2009) (internal quotation marks and citation omitted) (emphasis added). Parties “can demonstrate ‘good cause’ for their failure to comply with the original schedule [ ] by showing that despite their diligence they could not meet the original deadline.” Leary, 349 F.3d at 907.

DISCUSSION
*2 In their motion, Plaintiffs request leave to amend their complaint to add as Defendants Finkle Transport, Inc., James C. Finkle, Jr., and Clifford Finkle IV and to add claims asserting: (1) a fraudulent transfer of assets under the Uniform Fraudulent Transfer Act, and (2) owners James C. Finkle, Jr. and Clifford Finkle IV should be held individually liable for the corporate debts of Clifford B. Finkle, Jr., Inc. and its alleged successor corporation Finkle Transport, Inc.

The underlying issues in this case revolve around various Defendants’ liability related to a multi-vehicle collision. Plaintiffs seek to add two claims regarding Defendant Clifford B. Finkle, Jr., Inc’s assets, asserting that due to a fraudulent transfer and an assertedly contractually-deficient insurance policy, amendment is necessary to ensure sufficient funds are available to compensate Plaintiffs fully and fairly. In their Reply brief, Plaintiffs assert they were not aware of all the facts necessary to bring such a claim until June 2021.

The Court acknowledges Plaintiffs have correctly cited case law suggesting a fraudulent transfer claim may be brought prior to judgment. See Gilvery v. Creative Dimensions in Educ., Inc., 2012 WL 3656332, at *3 (N.J. Super. Ct. App. Div.).1 However, this Court finds the issues raised by Plaintiffs’ proposed amendment are of the type more traditionally appropriate for a post-judgment (or separate action) – if necessary – rather than raised at this late juncture in this tort action.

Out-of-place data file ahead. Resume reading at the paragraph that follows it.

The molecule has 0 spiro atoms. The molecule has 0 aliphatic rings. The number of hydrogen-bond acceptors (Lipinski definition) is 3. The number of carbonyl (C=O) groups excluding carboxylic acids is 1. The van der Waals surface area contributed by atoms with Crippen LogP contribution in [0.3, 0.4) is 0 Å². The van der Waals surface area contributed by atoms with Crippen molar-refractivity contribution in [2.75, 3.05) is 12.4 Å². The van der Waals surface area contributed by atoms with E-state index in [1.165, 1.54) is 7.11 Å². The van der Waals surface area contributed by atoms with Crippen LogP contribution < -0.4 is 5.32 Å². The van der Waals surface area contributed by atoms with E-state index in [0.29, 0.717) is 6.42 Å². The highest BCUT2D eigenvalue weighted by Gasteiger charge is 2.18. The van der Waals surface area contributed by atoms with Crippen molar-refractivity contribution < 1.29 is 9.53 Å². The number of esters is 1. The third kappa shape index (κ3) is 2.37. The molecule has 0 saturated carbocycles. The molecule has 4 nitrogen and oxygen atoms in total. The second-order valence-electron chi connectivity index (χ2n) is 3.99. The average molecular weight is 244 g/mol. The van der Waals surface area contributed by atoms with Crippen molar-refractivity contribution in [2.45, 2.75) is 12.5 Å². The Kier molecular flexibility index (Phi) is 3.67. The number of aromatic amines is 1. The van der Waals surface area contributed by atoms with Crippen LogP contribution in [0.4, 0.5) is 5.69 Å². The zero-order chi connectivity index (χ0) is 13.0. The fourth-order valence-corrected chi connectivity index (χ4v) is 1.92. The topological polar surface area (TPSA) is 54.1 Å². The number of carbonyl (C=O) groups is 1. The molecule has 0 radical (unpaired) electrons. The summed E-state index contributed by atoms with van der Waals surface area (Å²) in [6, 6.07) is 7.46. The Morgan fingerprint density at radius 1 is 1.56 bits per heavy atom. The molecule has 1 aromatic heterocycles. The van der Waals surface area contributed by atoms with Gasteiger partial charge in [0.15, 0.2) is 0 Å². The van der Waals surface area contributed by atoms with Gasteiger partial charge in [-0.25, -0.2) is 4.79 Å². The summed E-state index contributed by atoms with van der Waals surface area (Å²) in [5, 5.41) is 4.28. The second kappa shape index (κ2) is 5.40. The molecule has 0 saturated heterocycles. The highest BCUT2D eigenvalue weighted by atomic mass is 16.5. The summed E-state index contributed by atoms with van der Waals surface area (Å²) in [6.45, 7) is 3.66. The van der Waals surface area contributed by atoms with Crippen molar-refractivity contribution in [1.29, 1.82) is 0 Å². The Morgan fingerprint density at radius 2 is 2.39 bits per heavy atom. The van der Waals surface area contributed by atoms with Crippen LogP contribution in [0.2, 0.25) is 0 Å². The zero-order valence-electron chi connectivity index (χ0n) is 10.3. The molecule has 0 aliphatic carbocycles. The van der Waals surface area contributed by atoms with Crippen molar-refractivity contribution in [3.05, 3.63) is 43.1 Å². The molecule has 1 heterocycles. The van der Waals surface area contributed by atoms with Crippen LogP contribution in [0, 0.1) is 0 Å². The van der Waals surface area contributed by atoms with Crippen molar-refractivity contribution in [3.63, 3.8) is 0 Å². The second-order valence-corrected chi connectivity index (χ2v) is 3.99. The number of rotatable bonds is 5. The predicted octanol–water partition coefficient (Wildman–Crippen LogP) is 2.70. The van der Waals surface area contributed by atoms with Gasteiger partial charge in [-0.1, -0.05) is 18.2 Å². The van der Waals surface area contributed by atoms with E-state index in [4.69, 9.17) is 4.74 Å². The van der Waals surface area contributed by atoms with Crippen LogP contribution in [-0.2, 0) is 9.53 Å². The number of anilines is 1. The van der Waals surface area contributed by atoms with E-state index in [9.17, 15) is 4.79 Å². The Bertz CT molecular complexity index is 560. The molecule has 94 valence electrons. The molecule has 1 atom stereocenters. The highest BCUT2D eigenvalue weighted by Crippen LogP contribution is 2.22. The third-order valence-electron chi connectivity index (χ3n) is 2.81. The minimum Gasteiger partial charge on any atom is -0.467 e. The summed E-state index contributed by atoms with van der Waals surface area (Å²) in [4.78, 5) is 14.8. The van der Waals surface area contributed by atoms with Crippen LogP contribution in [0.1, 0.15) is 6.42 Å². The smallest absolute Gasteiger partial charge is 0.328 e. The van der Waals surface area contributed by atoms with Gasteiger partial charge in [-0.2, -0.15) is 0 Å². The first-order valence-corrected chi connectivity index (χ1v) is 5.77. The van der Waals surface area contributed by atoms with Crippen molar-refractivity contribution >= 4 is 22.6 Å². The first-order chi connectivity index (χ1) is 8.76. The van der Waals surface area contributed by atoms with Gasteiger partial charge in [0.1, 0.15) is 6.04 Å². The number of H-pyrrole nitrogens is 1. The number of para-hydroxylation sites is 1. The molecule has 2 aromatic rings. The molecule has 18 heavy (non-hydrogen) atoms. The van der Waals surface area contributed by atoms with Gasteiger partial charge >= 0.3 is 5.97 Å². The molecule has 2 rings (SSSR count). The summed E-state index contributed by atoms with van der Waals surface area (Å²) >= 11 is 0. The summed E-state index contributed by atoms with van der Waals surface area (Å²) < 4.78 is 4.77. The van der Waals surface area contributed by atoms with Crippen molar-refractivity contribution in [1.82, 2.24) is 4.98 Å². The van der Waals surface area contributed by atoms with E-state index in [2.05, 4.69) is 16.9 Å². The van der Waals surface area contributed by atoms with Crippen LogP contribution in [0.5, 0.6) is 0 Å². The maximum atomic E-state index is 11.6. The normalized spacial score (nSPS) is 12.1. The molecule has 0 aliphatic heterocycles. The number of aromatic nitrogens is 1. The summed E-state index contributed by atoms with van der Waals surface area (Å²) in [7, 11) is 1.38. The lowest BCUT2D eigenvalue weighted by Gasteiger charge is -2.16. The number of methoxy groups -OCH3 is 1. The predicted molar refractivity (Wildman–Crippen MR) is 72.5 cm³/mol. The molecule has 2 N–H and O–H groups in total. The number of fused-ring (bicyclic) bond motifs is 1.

This case is nearly eighteen-months old, and the discovery deadline approaches in just over two months. The proposed amendment would broaden and change the scope of this case prior to any court or jury determination that Clifford B. Finkle, Jr., Inc. is (1) liable, and/or (2) liable for any specific amount of damages.

Moreover, the Court further notes Plaintiffs will not be prejudiced by this ruling. Plaintiffs acknowledge they can bring the claims they seek amendment to add in a separate action, and acknowledge the four-year statute of limitations for a fraudulent transfer claim. See Doc. 68, at 8. Plaintiffs assert the alleged fraudulent transfer occurred in July 2019, just over two years ago. Thus, the statute of limitations on such a claim is not imminently impending.

The Court thus finds that, even if Plaintiffs have or could show good cause for their failure to raise these issues prior to the scheduling order’s deadline, Fed. R. Civ. P. 16(a)(4), justice will not be served by the Court permitting Plaintiffs’ amendment regarding these ancillary issues at this late juncture, see Fed. R. Civ. P. 15(a)(2).

CONCLUSION
For the foregoing reasons, good cause appearing, it is ORDERED that Plaintiffs’ Motion for Leave to File a Second Amended Complaint (Doc.
63), be and the same hereby is, DENIED. s/ James R. Knepp II

UNITED STATES DISTRICT JUDGE
All Citations
Slip Copy, 2021 WL 4340065

Footnotes

1
Clifford B. Finkle, Jr., Inc. was a New Jersey corporation.